It is petitioner's insistence from these facts that he was employed by Rehnberg "to effect a particular result" within the meaning of subsection (b) in that his employment contemplated that he should obtain orders from Ford for machine tools required to manufacture its proposed automatic transmission assemblies to be used in Ford and Mercury automobiles. It is insisted that this is the only reasonable inference to be drawn from the terms of the agreement and from the conduct of the parties pursuant to it. The agreement, however, appears to be free from ambiguity and contains no terms or provisions from which it could be concluded that it was the purpose of the parties to particularize its objects and purposes in the manner insisted upon by petitioner. On the contrary, from the terms of the agreement itself, it is clear that its purpose was to employ the petitioner as a general sales representative in his area with full freedom to solicit orders from any potential customer, including Ford. It was not an agreement to sell to Ford alone, in connection with its automatic transmission assembly project, or otherwise, and the conclusion of the Tax Court that the reference in the correspondence to Ford's Automatic Transmission Division was no more than a lead to a potential customer seems inescapable. The fact that Ford had a particular project of its own in developing an automatic transmission, or that petitioner's major efforts were concentrated in selling machine tools to Ford in connection with such project, cannot, of course, transform a general sales agreement, intended as such by the parties, into an arrangement to effect a particular result.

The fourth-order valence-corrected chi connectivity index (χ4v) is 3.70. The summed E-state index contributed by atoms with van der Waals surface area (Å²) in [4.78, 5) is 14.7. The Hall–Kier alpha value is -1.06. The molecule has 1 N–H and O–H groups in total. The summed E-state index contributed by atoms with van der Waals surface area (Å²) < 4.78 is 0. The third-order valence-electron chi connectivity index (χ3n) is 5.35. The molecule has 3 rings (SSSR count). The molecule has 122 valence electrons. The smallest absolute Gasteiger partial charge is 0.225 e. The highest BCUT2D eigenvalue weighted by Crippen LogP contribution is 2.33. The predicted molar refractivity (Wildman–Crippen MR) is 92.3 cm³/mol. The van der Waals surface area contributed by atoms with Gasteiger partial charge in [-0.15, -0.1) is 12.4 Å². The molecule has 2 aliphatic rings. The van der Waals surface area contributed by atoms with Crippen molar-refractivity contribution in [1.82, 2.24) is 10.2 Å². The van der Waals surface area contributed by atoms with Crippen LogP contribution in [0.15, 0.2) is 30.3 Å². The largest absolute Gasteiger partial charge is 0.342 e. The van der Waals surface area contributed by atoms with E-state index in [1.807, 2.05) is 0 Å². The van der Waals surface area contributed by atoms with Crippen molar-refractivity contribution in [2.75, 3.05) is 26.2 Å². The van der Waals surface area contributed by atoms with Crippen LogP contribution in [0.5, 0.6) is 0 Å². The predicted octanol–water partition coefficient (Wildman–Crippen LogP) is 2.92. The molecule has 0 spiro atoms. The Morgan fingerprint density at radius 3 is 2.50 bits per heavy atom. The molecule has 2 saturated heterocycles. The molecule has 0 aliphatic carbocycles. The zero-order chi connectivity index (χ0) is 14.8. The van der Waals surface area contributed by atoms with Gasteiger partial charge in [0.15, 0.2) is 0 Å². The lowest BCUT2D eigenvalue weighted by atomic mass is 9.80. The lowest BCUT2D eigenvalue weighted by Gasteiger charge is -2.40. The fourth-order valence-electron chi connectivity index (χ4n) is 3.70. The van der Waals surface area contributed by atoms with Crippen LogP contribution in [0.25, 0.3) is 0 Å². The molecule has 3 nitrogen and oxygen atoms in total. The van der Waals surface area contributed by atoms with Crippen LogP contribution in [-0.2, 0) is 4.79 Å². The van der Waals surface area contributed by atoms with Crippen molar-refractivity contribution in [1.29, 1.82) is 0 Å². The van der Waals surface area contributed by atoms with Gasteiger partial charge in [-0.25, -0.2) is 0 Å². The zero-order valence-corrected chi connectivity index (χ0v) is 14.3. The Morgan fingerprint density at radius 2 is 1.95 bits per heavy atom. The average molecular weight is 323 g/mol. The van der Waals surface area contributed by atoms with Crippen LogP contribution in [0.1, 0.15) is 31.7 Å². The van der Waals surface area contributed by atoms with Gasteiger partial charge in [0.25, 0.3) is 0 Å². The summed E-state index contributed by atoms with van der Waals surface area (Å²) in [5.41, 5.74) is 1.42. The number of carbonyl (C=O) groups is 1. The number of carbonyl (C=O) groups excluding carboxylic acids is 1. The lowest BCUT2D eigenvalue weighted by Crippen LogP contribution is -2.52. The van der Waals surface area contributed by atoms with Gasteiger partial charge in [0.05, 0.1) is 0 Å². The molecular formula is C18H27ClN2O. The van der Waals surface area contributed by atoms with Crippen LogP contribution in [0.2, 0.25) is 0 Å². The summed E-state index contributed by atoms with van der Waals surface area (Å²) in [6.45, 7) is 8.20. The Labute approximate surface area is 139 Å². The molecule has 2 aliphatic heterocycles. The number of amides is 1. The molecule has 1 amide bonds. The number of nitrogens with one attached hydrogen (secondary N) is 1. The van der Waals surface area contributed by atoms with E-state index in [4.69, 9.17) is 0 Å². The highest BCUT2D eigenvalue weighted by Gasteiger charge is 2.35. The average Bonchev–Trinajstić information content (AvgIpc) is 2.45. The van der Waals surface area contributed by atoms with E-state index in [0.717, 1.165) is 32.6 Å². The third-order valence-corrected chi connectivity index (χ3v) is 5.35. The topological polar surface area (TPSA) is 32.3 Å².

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The term "an employment" was included in Section 1301 of the Code of 1954 for the purpose of clarifying and making more definite the words "compensation for personal services" which were a part of Section 107(a) of the Internal Revenue Code of 1939, 26 U.S.C. A. § 107(a).3